The city without gridlock, what Nairobi needs to borrow from Rabat
Gilbert Kiprotich in Rabat,Morocco
Rabat may not be the largest city in Morocco, but it’s the administrative capital that hosts the government offices of the Kingdom of Morocco as well as the King’s Palace.
Ever since I arrived here some five days ago, I have been struck by some wonderful features which my home city Nairobi, ‘The Green City in the Sun’ could borrow from.
Cleanliness and Rabat are like conjoined twins
Since my arrival here, I have not set my eyes on a polythene bag; be it at food joints, groceries or even in supermarkets. In my frequent visits to food joints, your order is well packaged in a reusable cotton bag and this is the case at supermarkets too.
As you move around the city, you’re bound to be captivated by the high level of cleanliness—no litter in the sideways of the streets of both Rabat and Sale – the two cities I have so far visited.
Though Nairobi and Kenya effected the ban on polythene bags, a step in the right direction, forget about the efficiency in its implementation, it remains to be seen if Nairobi would ever reach such levels of organization.
No traffic snarl ups
Back in Nairobi you have to plan ahead for the time you will spend in traffic gridlock to and from work. Here in Rabat, traffic has been the least of my worries.
Although it may be argued that the population of Rabat is only half of Nairobi, it’s the orderliness and organisation that has worked for them here. Let me break down for you some of the factors that have led to i.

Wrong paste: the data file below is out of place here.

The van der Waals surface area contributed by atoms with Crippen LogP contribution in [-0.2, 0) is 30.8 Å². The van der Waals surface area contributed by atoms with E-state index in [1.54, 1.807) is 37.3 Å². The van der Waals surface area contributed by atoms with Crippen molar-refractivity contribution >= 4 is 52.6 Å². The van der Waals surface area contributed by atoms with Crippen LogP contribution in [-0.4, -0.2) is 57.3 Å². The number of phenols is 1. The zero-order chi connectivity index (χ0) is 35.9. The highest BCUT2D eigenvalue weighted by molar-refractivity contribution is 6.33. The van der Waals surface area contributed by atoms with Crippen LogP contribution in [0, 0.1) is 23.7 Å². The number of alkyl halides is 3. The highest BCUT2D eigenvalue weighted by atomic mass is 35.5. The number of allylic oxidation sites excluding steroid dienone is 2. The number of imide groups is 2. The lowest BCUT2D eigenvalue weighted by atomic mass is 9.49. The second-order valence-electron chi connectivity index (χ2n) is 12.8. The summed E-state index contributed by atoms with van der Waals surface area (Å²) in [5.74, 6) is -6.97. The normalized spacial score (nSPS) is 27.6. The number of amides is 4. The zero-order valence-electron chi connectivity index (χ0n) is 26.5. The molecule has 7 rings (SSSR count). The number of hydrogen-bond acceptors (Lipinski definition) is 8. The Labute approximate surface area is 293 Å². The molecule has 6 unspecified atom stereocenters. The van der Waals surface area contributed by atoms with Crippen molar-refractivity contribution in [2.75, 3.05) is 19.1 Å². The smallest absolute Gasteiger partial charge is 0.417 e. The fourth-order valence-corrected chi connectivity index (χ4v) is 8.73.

Morocco is one of the countries that has fully utilized the rail system for both short and long distances.
For example, the use of sub way system is very effective as you commute from say Rabat to Sale which takes you approximately 15 minutes at a cost of only 6 Dirhams(about Sh42).
The light rail carries many passengers thus creating space for vehicles on the road.
In Rabat, traffic rules are observed to the latter. Simply put, it’s an inscribed rule and no one dares goes against the grain – by disobeying the traffic lights. Although the Police are stationed in different parts of the road, it is a mere formality as everything rolls on perfectly.
No noise pollution
Unlike Nairobi where loud volumes of music from the dingy clubs that dot downtown is the norm, here in Rabat you will hardly hear loud noise emanating from bars and clubs even in the dead of the night.
Bars and clubs keep minimized sounds that are only enough for those inside to consume.
Similarly, a stroll on Rabat’s streets may make one form a false sense of a public holiday – but on the contrary – there is nothing of that nature, just a mere ambiance as it is not a crowded city after all.
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